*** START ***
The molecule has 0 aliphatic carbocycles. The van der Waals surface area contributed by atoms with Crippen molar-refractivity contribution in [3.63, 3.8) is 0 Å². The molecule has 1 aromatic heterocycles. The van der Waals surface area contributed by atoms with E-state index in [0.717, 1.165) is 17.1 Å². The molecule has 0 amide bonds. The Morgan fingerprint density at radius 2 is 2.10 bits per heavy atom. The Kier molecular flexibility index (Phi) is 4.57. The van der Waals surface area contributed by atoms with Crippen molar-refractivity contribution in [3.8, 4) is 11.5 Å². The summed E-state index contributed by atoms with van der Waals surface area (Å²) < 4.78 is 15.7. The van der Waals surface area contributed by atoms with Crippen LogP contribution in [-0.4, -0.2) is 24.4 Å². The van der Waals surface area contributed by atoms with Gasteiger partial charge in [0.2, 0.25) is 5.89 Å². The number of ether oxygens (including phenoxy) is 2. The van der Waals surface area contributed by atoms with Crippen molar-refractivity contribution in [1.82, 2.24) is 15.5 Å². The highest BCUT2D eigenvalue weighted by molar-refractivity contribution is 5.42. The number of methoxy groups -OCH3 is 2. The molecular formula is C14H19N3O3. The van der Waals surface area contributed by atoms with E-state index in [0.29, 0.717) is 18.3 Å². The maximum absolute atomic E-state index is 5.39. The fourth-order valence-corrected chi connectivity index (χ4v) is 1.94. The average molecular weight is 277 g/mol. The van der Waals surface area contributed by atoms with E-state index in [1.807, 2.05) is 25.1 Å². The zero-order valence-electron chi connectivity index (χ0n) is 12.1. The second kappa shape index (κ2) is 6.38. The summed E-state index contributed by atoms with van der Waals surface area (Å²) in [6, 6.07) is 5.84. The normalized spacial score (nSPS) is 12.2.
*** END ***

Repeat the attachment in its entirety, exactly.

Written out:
The molecule has 0 aliphatic carbocycles. The van der Waals surface area contributed by atoms with Crippen molar-refractivity contribution in [3.63, 3.8) is 0 Å². The molecule has 1 aromatic heterocycles. The van der Waals surface area contributed by atoms with E-state index in [0.717, 1.165) is 17.1 Å². The molecule has 0 amide bonds. The Morgan fingerprint density at radius 2 is 2.10 bits per heavy atom. The Kier molecular flexibility index (Phi) is 4.57. The van der Waals surface area contributed by atoms with Crippen molar-refractivity contribution in [3.8, 4) is 11.5 Å². The summed E-state index contributed by atoms with van der Waals surface area (Å²) < 4.78 is 15.7. The van der Waals surface area contributed by atoms with Crippen LogP contribution in [-0.4, -0.2) is 24.4 Å². The van der Waals surface area contributed by atoms with Gasteiger partial charge in [0.2, 0.25) is 5.89 Å². The number of ether oxygens (including phenoxy) is 2. The van der Waals surface area contributed by atoms with Crippen molar-refractivity contribution in [1.82, 2.24) is 15.5 Å². The highest BCUT2D eigenvalue weighted by molar-refractivity contribution is 5.42. The number of methoxy groups -OCH3 is 2. The molecular formula is C14H19N3O3. The van der Waals surface area contributed by atoms with E-state index in [0.29, 0.717) is 18.3 Å². The maximum absolute atomic E-state index is 5.39. The fourth-order valence-corrected chi connectivity index (χ4v) is 1.94. The average molecular weight is 277 g/mol. The van der Waals surface area contributed by atoms with E-state index in [1.807, 2.05) is 25.1 Å². The zero-order valence-electron chi connectivity index (χ0n) is 12.1. The second kappa shape index (κ2) is 6.38. The summed E-state index contributed by atoms with van der Waals surface area (Å²) in [6, 6.07) is 5.84. The normalized spacial score (nSPS) is 12.2.